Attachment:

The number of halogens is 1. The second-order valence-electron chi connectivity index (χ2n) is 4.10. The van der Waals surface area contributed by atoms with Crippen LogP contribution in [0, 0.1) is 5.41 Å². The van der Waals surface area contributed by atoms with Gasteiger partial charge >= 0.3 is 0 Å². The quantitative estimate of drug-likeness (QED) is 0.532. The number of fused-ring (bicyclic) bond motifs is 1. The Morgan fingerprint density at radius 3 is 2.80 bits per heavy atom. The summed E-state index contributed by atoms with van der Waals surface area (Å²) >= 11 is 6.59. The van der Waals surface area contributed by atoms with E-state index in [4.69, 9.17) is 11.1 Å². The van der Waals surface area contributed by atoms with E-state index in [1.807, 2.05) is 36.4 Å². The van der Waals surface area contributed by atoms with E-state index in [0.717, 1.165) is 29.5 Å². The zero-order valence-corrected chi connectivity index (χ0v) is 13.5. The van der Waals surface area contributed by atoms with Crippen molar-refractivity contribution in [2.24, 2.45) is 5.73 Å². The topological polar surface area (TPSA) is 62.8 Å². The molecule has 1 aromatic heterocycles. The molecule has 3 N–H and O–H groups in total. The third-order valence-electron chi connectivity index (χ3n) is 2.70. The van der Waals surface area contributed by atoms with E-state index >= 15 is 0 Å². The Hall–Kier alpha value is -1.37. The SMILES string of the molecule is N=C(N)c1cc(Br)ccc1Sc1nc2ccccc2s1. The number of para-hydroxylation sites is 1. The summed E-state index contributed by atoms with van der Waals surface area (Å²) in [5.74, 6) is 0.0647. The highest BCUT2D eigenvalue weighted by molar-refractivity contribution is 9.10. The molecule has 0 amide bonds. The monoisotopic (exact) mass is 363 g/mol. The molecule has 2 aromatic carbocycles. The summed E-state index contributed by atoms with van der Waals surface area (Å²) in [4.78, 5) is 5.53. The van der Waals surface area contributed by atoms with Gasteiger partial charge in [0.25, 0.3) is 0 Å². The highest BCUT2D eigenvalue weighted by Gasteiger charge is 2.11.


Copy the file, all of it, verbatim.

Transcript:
The number of halogens is 1. The second-order valence-electron chi connectivity index (χ2n) is 4.10. The van der Waals surface area contributed by atoms with Crippen LogP contribution in [0, 0.1) is 5.41 Å². The van der Waals surface area contributed by atoms with Gasteiger partial charge >= 0.3 is 0 Å². The quantitative estimate of drug-likeness (QED) is 0.532. The number of fused-ring (bicyclic) bond motifs is 1. The Morgan fingerprint density at radius 3 is 2.80 bits per heavy atom. The summed E-state index contributed by atoms with van der Waals surface area (Å²) >= 11 is 6.59. The van der Waals surface area contributed by atoms with E-state index in [4.69, 9.17) is 11.1 Å². The van der Waals surface area contributed by atoms with E-state index in [1.807, 2.05) is 36.4 Å². The van der Waals surface area contributed by atoms with E-state index in [0.717, 1.165) is 29.5 Å². The zero-order valence-corrected chi connectivity index (χ0v) is 13.5. The van der Waals surface area contributed by atoms with Crippen molar-refractivity contribution in [2.24, 2.45) is 5.73 Å². The topological polar surface area (TPSA) is 62.8 Å². The molecule has 1 aromatic heterocycles. The molecule has 3 N–H and O–H groups in total. The third-order valence-electron chi connectivity index (χ3n) is 2.70. The van der Waals surface area contributed by atoms with E-state index >= 15 is 0 Å². The Hall–Kier alpha value is -1.37. The SMILES string of the molecule is N=C(N)c1cc(Br)ccc1Sc1nc2ccccc2s1. The number of para-hydroxylation sites is 1. The summed E-state index contributed by atoms with van der Waals surface area (Å²) in [5.74, 6) is 0.0647. The highest BCUT2D eigenvalue weighted by molar-refractivity contribution is 9.10. The molecule has 0 amide bonds. The monoisotopic (exact) mass is 363 g/mol. The molecule has 2 aromatic carbocycles. The summed E-state index contributed by atoms with van der Waals surface area (Å²) in [4.78, 5) is 5.53. The van der Waals surface area contributed by atoms with Gasteiger partial charge in [0.25, 0.3) is 0 Å². The highest BCUT2D eigenvalue weighted by Gasteiger charge is 2.11.